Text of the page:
An exuberant little girl who fancies pots meets a new babysitter in this debut chapter book.
May adores a lot of things: karate, boxing, her stuffed blue bunny named Sunshine, and conversations with her mother. But one of her loves is a bit more surprising: playing with pots (“Her favorites were those that fit on her head”). While other toys get boring, May can embark on endless adventures with these versatile kitchen tools. When Miss Josephine, the new sitter, comes to watch May for the first time, the girl feels afraid. But between the woman’s purple bag—full of fun games and toys that “make you think”—and Miss Josephine’s comforting words and hug when the girl expects to get scolded, May finds a new friend and discovers that using her imagination can help her become smarter. Seay’s delightful computer illustrations frequently use neutral backgrounds, which cause the colorful pots and May’s bright clothes to stand out. The all-black cast is headed by May, a charming youngster (likely between the ages of 4 and 6) with curly dark hair, whose facial expressions communicate a wide range of emotions within the work’s artistic style. The approachable vocabulary and early chapter book format—with images on every page—make this an accessible and appealing story for young readers, especially those who have struggled with their own fears of being left with strangers.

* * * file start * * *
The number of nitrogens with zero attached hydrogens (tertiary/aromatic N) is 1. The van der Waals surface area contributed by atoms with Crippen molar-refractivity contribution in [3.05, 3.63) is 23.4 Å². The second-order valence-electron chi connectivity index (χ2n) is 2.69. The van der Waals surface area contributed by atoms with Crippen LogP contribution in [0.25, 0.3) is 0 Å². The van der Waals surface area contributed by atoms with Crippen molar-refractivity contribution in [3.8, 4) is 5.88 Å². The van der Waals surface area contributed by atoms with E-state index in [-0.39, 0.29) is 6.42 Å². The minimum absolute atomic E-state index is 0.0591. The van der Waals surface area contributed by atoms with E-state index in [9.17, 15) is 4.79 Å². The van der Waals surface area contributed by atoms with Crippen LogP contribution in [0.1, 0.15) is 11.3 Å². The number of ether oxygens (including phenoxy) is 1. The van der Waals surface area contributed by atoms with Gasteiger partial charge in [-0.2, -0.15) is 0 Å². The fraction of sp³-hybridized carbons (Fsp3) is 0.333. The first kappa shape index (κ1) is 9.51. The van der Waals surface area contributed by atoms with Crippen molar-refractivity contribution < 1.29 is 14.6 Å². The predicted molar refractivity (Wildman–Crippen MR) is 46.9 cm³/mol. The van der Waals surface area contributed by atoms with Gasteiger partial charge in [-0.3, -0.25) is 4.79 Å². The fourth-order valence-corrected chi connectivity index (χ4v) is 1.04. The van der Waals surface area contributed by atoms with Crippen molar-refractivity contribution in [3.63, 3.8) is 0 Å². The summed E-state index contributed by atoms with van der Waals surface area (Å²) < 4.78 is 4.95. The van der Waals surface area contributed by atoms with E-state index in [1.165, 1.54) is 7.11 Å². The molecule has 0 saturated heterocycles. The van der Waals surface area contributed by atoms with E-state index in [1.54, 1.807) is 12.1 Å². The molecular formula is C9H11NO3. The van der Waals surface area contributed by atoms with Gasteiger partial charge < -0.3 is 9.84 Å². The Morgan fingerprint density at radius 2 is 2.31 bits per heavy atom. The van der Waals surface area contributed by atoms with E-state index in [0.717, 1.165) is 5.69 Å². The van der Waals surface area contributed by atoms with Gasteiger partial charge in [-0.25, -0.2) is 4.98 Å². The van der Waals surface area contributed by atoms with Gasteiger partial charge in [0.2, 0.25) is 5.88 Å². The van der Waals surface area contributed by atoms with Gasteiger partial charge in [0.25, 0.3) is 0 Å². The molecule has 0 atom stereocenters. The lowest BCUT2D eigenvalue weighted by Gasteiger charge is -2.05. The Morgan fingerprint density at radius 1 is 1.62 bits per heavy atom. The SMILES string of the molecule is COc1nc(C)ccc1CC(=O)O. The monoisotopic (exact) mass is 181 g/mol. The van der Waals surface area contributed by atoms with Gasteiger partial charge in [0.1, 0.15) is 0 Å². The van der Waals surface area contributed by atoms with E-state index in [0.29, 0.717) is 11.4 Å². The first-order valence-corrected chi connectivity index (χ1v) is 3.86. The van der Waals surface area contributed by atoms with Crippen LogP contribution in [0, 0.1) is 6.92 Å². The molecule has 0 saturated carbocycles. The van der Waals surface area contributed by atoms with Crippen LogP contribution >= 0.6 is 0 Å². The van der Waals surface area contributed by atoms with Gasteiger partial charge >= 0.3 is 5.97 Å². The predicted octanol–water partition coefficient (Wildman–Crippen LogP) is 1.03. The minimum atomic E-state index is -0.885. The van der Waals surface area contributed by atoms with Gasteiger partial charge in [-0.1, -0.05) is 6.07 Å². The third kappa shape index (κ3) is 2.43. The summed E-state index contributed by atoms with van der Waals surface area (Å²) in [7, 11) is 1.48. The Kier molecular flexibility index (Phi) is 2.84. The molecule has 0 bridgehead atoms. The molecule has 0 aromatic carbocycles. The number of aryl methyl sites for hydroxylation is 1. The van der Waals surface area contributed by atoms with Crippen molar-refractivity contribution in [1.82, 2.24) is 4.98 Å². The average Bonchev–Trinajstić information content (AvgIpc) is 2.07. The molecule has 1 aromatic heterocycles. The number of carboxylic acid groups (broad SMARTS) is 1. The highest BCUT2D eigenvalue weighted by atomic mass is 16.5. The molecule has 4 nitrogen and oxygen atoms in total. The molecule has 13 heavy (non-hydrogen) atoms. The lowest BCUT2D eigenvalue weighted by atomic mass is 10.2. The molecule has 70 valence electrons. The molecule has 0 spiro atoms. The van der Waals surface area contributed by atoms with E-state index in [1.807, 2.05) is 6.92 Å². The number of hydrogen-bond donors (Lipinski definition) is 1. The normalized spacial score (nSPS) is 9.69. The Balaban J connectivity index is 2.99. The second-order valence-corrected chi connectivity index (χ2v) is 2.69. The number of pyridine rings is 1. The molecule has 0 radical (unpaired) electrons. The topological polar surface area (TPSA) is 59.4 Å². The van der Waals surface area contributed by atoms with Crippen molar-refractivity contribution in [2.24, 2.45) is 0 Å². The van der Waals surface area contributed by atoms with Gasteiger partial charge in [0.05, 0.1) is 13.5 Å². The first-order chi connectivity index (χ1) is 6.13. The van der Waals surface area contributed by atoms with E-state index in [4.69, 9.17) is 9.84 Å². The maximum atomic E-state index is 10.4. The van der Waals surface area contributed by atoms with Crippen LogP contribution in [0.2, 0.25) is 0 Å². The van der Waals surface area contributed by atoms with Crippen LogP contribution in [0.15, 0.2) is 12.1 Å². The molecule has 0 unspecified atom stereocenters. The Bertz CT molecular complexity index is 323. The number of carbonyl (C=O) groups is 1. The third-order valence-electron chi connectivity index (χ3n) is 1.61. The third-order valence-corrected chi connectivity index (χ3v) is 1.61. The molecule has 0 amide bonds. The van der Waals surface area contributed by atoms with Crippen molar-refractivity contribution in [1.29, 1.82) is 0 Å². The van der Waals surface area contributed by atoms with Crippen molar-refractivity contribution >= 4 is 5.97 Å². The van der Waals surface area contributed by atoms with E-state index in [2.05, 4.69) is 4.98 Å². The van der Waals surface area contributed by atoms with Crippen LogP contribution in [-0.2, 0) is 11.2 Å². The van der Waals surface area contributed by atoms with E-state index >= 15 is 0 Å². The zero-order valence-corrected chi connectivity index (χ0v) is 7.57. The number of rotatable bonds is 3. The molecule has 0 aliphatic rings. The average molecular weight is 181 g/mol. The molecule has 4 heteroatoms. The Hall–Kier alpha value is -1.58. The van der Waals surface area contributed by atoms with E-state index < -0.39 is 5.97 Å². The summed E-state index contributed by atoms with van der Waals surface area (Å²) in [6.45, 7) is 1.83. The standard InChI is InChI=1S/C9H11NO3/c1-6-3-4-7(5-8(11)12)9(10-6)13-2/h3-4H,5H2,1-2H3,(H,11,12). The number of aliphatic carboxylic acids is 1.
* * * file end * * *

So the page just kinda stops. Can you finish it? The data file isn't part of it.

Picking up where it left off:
A bracing celebration of creativity with a strong main character who deserves her own series. (Review: October 2017)
The “Girl Who Loved Pots” received 4.6 stars on Amazon and 5 stars on Goodread. Some of the comments were:
“The illustrations were exuberant and vibrant.”; “. . . an absolutely adorable book . . .”, ”. . . great book for young people telling them that it is okay to explore your passion . . .”; “Love, love, love, this book and your kids will too. . .”; “. . .I thoroughly enjoyed it at age 32 but I would recommend it for ages 7 to 10.”; “I loved the idea of the book. . .”; “. . .My son loves it. It's now one of his favorite books to read!”